Rosemary Putinoi and Twala members greeted me warmly at their Twala Cultural Manyatta.
Dear <<First Name>>,
It has been an honor to work as the Executive Director for the African Conservation Centre US (ACC-US) for the past two years. Every day, I am inspired by the commitment, determination and brilliance of our advisors, partners, and supporters.
In November, I had the pleasure of visiting the community-based projects in Kenya that our donors help to support. I was amazed to see how a few talented people and a bit of money can truly change the world from the ground up. I am so proud to play a part in their conservation achievements! I would like to share a few stories with you about the projects/organizations we help to fund and ask you to consider supporting this work with a generous contribution to African Conservation Centre US (ACC-US) today.
Best wishes for a healthy, peaceful and bright new year.
Along the border of Tanzania and Kenya, a unique coalition made up of more than 60 representatives from government, communities, and conservation organizations is working to stop elephant and lion poaching and reduce wildlife conflict issues on community lands outside of national parks. The Kenya-Tanzania Borderland Conservation Initiative coordinated by our main partner in Kenya, ACC, is strengthening the conservation capacity of communities which is resulting in fewer conflicts, safer migratory paths for wildlife and a reduction in poaching. Thanks to the Liz Claiborne Art Ortenberg Foundation and donor support, ACC-US has helped to raise more than $100,000 in the past year for this Initiative. We need $65,000 to purchase equipment and vehicles.
Game Scout training at Olorgesailie pre-historic site in the South Rift.
Game Scouts: Unsung Heroes of War on Poaching
Game Scouts are the unsung heroes of the war on poaching. These brave young men are usually young Maasai warriors hired from communities and trained to protect wildlife, tourists and livestock; engage in community conflict resolution; collect ecological data; and generate and distribute environmental information to enhance community awareness. They risk their lives against armed poachers to save the elephants and wildlife we all love. A donation of $2,200 will support one Scout for a whole year. We hope to support ten new Scouts in 2016!
From left to right: ACC executive director, Lucy Waruingi tours Twala aloe fields with Twala Managers, Rosemary and Priscilla; Twala raises worms to improve the soil; Beekeeping facilities at Twala; The women bead necklaces, earrings, coasters and many other beautiful items.
ACC-US also helps support ACC in developing women’s enterprise programs to build sustainable conservation practices and more equitable societies. Based near Mt. Kenya, in the Laikipia Plateau, the Twala Women Cultural Village and Tenebo Resource Centre provides guided ecotours, Maasai cultural experiences, and affordable accommodations. These dedicated women grow aloe for health products, raise bees for honey and make beautiful beaded items to sell. The Manyatta was initiated by local Maasai women to provide an authentic experience for visitors while fostering respect and understanding of the local environment and culture. Money earned at Twala is used to pay for Maasai girls to go to school. Twala needs $6000 to purchase water tanks to support their aloe production, build an environmentally-friendly oven to prepare food for guests, and purchase materials to expand their beading and beekeeping businesses.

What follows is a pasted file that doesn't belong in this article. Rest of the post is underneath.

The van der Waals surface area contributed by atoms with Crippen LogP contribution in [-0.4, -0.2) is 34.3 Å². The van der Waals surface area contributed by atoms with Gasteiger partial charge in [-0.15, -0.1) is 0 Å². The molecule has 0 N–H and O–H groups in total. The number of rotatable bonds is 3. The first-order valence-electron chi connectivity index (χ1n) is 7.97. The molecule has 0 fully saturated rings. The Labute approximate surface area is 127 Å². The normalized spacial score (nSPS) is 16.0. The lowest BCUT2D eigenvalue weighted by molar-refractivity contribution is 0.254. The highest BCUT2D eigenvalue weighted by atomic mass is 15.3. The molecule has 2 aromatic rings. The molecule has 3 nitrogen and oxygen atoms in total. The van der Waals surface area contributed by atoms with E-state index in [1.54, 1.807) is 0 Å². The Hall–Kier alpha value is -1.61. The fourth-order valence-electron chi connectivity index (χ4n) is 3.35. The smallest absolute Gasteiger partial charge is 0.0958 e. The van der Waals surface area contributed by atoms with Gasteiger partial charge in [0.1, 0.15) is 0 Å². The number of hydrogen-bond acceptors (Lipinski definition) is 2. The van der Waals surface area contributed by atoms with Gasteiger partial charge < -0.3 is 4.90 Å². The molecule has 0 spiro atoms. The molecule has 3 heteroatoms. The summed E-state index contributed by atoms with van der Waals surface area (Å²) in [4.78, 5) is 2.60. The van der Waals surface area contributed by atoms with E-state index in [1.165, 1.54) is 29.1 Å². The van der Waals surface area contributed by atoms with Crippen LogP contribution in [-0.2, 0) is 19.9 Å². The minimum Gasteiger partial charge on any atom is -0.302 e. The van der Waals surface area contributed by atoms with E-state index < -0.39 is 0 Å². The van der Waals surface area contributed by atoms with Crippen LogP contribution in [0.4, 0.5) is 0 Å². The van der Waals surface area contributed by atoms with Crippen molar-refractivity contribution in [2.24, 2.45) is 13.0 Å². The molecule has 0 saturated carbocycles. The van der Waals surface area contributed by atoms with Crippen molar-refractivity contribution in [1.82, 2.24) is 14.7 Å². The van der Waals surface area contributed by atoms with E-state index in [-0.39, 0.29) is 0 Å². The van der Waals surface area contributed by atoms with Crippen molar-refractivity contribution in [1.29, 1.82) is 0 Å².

Local Ocean Trust: Protecting Kenya's Marine Ecosystem
Finally, I would like to highlight ACC-US’s newest partner in conservation: Local Ocean Trust (LOT). For nearly 20 years, LOT has been active in Kenya’s marine conservation, education and community development efforts. This small but highly effective group based in Watamu, Kenya rescues sea turtles accidentally caught in fishing nets, provides treatment for sick and injured turtles at their rehabilitation center, protects nesting females and their eggs, provides environmental education to 30 local schools and supports 21 local community groups. The organization’s Bycatch Release Program rescues an average of 120 turtles every month from fishermen, who would otherwise kill them for their meat and oil. This program is hugely successful and has to date conducted more than 13,500 turtle rescues. Due to the drop in tourism in Kenya, LOT is in desperate need of funds to maintain their current programs. We hope to raise $5000 by 2016.
How Your Gift Contributes to
Biodiversity & Livelihood
As a 501c3 nonprofit organization, ACC-US relies on the generosity of individual donors and foundations to support the above conservation projects and many others. Gifts of any size make a difference in ensuring these important wildlife conservation and community programs continue to thrive. Please make a tax-deductible donation today!